Regulations and drone use in Southern Africa
Morning one and all.
We are in southern Africa today, where an official with the Civil Aviation Authority of Zimbabwe (CAAZ) had remined the country’s citizens that the CAAZ is the ultimate authority on all things drone technology and anybody looking to be involved with drones has to ensure compliance with the rules.
CAAZ director general Dr Elijah Chingosho said this last Friday, adding that the regulation of the ownership and usage of unmanned aerial vehicles is governed by the Civil Aviation (Remotely Piloted Aircraft) Regulations published in Statutory Instrument 271 of 2018.
“CAAZ provides advice to the public and industry on how to fly drones safely and reduce any risk to aviation,” Chingosho said. “CAAZ approval is required for ownership, important and operation of drones. Only licenced personnel shall conduct drone operations.
“Whilst the potential for innovative use of drone technology is supported, CAAZ ensures the effective and proportionate management of any risks.”
Chingosho made the remarks at a time when the national regulator has weaned itself of airport operation responsibilities by making the Airports Authority of Zimbabwe a standalone entity. He said this would give the CAAZ time to concentrate on its regulatory responsibilities; shedding the parts of business where it was also a player it a game it was supposed to referee.
Private drone use is becoming popular in Zimbabwe, especially when applied as a media implement at gatherings like weddings and parties. Content creators are also purchasing the small tin birds to create quality aerial images and videos.
However, most of these private drone owners have not registered their drones; and neither are they trained RPAS pilots. Looked at from this point of view, one can understand why the regulator is worried about the unauthorised drone use in the country.
One only requires a letter of approval from the regulator and does not need to register one’s drone with the regulator if the drone has a weight of 2kg or less (anything above 2kg up to 150kg will need a certificate of registration); but there are no exemptions for drone pilots – every aspiring pilot has to go through testing to earn the right to pilot a drone.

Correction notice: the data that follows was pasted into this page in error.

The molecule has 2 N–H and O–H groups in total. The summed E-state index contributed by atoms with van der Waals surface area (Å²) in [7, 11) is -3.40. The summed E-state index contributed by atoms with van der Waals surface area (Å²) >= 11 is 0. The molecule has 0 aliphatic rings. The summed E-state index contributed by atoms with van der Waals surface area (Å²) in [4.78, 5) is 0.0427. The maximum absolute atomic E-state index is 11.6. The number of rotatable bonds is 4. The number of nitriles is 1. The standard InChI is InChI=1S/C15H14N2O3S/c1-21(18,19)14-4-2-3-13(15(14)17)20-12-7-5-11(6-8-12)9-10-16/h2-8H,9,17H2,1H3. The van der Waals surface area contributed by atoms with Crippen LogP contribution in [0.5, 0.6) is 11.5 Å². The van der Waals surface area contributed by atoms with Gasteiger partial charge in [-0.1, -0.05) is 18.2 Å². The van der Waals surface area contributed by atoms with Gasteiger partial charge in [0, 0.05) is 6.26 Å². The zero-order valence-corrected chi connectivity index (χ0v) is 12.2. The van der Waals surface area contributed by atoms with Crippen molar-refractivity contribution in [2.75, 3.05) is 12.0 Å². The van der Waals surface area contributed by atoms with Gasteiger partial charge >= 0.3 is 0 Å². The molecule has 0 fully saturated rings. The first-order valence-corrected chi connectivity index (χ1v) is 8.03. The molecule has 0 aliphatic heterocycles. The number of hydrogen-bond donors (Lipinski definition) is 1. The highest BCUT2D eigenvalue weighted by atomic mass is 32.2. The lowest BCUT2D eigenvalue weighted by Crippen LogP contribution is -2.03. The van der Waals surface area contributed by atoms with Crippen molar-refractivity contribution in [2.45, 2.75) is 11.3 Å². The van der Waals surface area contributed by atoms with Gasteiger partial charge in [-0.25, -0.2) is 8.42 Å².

Such training and testing costs money though, which seen many circumventing the rules and getting their drones in the air illegally.
Drone regulations have often been cited the as the albatross around the neck of the drone industry growing in Southern Africa, as stakeholders feel the laws are restrictive to new players entering the field. In South Africa, which was one of the first countries in the world to promulgate drone laws, growth has stagnated since the heady days of 2015, mainly because the regulator has not made it easy for applications hoping to acquire operators’ certificates for their commercial operations.
Until late in 2020, when the South African Civil Aviation Authority (SACAA) issued a glut of ROCs in December (actually it was only three but that had never happened before), the average it took for an operator to get a certificate in South Africa was three years.
Even then, the country has issued out only 87 operating certificates to date.
According to Sam Twala, founder of drone services company Ntsu Aviation, which helps bridge the gap between the regulator and companies hoping to get drone operating certificates, there is no need for this attrition between the regulator and the industry.
“We have to start from the beginning and get the basics right,” Twala told a local newspaper. “That means reviewing the current regulations and, for the CAA, to optimise internal approval processes. The number one pain is to deal with over and under regulation.
“Second, as a country, we need to make headway as far as airspace integration is concerned. The access to airspace for drones remains a serious challenge. The other important role player in the equation is spectrum allocation for drones.”
Compared to other countries in the region, the use of drones in South Africa, Zambia and Zimbabwe’s public entities has been in the doldrums. They do have a smidgeon of drone use by government-related entities here and there – like the Western Cape’s Emergency Services Department in South Africa and the Civil Protection Unit in Zimbabwe.
But the really big projects – the ones that have seen the respective regional governments in Botswana, Malawi, Mozambique and Namibia committing to drone delivery pilots with medical drone logistics companies like Avy, Swoop Aero and Wingcopter – those have sadly passed these countries by.
And as long as the drones are not seen to be embraced publicly by government through integration into the airspace and adoption on the technology into public operations like policing and medical delivery, there is little hope for private players.
“South African is lagging behind in the public sector,” Twala says. “The adoption of drone technology in the public sector in other countries such as the US, UK, Europe and China is at a very advanced level for public service.
“Among others, this would include government departments such as public order policing, search-and-rescue services, and medical deliveries.”